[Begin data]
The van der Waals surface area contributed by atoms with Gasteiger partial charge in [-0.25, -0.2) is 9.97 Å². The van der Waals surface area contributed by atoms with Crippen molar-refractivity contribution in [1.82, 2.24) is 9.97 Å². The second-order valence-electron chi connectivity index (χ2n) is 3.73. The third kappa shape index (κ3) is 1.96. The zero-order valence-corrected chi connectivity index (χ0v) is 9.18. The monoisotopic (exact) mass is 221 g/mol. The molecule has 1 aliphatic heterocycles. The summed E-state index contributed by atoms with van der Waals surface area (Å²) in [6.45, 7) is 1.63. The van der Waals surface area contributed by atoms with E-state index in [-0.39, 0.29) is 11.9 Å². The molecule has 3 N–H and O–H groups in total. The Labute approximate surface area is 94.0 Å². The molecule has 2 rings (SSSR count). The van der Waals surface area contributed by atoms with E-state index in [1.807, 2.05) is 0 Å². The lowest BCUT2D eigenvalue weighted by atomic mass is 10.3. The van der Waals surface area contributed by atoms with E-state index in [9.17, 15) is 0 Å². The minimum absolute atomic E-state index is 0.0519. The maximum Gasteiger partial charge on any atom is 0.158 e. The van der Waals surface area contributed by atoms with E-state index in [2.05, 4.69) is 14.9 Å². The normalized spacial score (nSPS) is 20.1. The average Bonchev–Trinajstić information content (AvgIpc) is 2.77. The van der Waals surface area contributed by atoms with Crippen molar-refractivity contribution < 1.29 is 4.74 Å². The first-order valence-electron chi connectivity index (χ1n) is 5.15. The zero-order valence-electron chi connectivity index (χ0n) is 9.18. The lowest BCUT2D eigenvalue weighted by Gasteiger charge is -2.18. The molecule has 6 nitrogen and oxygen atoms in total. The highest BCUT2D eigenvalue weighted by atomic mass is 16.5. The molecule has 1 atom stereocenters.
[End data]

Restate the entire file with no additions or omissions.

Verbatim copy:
The van der Waals surface area contributed by atoms with Gasteiger partial charge in [-0.25, -0.2) is 9.97 Å². The van der Waals surface area contributed by atoms with Crippen molar-refractivity contribution in [1.82, 2.24) is 9.97 Å². The second-order valence-electron chi connectivity index (χ2n) is 3.73. The third kappa shape index (κ3) is 1.96. The zero-order valence-corrected chi connectivity index (χ0v) is 9.18. The monoisotopic (exact) mass is 221 g/mol. The molecule has 1 aliphatic heterocycles. The summed E-state index contributed by atoms with van der Waals surface area (Å²) in [6.45, 7) is 1.63. The van der Waals surface area contributed by atoms with E-state index in [-0.39, 0.29) is 11.9 Å². The molecule has 3 N–H and O–H groups in total. The Labute approximate surface area is 94.0 Å². The molecule has 2 rings (SSSR count). The van der Waals surface area contributed by atoms with E-state index in [1.807, 2.05) is 0 Å². The lowest BCUT2D eigenvalue weighted by atomic mass is 10.3. The van der Waals surface area contributed by atoms with E-state index in [9.17, 15) is 0 Å². The minimum absolute atomic E-state index is 0.0519. The maximum Gasteiger partial charge on any atom is 0.158 e. The van der Waals surface area contributed by atoms with E-state index in [2.05, 4.69) is 14.9 Å². The normalized spacial score (nSPS) is 20.1. The average Bonchev–Trinajstić information content (AvgIpc) is 2.77. The van der Waals surface area contributed by atoms with Crippen molar-refractivity contribution < 1.29 is 4.74 Å². The first-order valence-electron chi connectivity index (χ1n) is 5.15. The zero-order valence-electron chi connectivity index (χ0n) is 9.18. The lowest BCUT2D eigenvalue weighted by Gasteiger charge is -2.18. The molecule has 6 nitrogen and oxygen atoms in total. The highest BCUT2D eigenvalue weighted by atomic mass is 16.5. The molecule has 1 atom stereocenters.